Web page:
A medication that appeared to stabilize the function and shape of red blood cells in an earlier study for patients with sickle cell disease is now part of a Phase III clinical trial that is open for enrollment at UTHealth Houston.
The trial, led locally by Modupe Idowu, MD, professor of hematology with McGovern Medical School at UTHealth Houston, will enroll patients at the UT Physicians Comprehensive Adult Sickle Cell Center, which is one of the first sites open for recruitment in the global study.
Sickle cell disease is an inherited blood disorder that causes red blood cells to become misshapen, or sickle-shaped. The cells clump together and stick to vessel walls, preventing oxygen flow. The loss of the cell’s normal shape and ability to carry hemoglobin, an oxygen-carrying protein, in blood vessels results in severe pain episodes called vaso-occlusive crises and damage to organs in the body. The disease affects millions of people worldwide and an estimated 100,000 in the United States.
The trial, called RISE UP, will compare the efficacy and safety of the 100 mg selected dose of mitapivat, that activates an enzyme called pyruvate kinase, versus placebo. Pyruvate kinase helps improves energy conversion to maintain the energy and shape of red blood cells. Mitapivat works by attaching to and activating pyruvate kinase, causing it to generate more energy and reduce or prevent red blood cells from sickling.
“Disease-modifying therapies are important,” said Idowu, who is medical director of the center. “They don’t mask certain symptoms and cover up the pain. We want to change this disease to maintain the normal shape of red blood cells in patients.”
A total of 198 participants will be randomized into the two groups and receive a medication dose level of 100 milligrams or a placebo in pill form. After the initial 52-week clinical trial, all participants — including the placebo group — will be able to enroll in a five-year, open-label study extension period where they will receive a 100-milligram dose level of mitapivat. They will follow patients over the years to measure the increase in the amount of hemoglobin and reduction in the occurrence of sickle cell pain crises.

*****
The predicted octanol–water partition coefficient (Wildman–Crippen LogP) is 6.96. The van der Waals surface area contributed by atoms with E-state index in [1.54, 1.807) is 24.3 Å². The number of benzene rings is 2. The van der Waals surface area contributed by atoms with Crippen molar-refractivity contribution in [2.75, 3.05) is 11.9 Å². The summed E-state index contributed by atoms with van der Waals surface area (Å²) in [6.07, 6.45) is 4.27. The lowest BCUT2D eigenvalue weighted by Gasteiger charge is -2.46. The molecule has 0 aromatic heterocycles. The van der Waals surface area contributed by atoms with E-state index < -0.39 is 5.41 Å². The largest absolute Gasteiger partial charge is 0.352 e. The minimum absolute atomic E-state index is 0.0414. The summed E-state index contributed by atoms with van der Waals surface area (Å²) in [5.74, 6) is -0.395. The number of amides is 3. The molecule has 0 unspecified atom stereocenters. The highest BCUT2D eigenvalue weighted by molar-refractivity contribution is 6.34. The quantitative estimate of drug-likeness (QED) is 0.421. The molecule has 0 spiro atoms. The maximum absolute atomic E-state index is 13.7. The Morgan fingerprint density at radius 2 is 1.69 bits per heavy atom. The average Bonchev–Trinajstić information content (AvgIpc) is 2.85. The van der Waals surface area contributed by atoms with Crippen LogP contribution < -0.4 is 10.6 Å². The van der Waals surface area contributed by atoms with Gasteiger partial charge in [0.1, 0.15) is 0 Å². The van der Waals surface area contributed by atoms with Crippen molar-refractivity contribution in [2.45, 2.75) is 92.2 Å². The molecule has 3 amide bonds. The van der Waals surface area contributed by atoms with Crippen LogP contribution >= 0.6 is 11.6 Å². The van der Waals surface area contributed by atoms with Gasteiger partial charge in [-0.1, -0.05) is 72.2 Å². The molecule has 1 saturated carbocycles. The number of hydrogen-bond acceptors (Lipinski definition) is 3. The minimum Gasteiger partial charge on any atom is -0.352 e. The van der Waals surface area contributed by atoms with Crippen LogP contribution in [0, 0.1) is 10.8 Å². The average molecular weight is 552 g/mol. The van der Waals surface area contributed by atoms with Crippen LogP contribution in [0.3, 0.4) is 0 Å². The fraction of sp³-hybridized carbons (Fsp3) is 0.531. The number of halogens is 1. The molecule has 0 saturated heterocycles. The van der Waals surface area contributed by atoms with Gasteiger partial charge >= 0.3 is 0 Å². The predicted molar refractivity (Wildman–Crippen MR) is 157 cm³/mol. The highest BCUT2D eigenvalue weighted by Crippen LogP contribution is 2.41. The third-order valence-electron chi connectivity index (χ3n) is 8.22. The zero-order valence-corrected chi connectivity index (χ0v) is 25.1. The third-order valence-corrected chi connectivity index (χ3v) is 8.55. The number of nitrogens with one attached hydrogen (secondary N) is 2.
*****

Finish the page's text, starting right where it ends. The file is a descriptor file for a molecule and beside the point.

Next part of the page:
The new study builds on results from a Phase II trial which was led and presented at the American Society of Hematology annual conference in December 2023 by Idowu. The Phase II study revealed an increase of hemoglobin in 50% of the 79 patients who participated. Of the 26 patients who received 50 milligrams, overall occurrence of sickle cell pain crises was reduced by 50%, while the 26 patients who received 100 milligrams experienced a 70% reduction in sickle cell crises during the trial period.
“Our hope is that the results of this Phase III study confirm the decrease in the pain episodes and improvement in quality of life for patients who are taking mitapivat long-term,” Idowu said.
Idowu is looking to recruit 20 patients at the UT Physicians Comprehensive Adult Sickle Cell Center site. Participants must be at least 16 years old, diagnosed with sickle cell disease, and have had at least two pain crises in the past 12 months.
For more information on the RISE UP trial, visit clinicaltrials.gov
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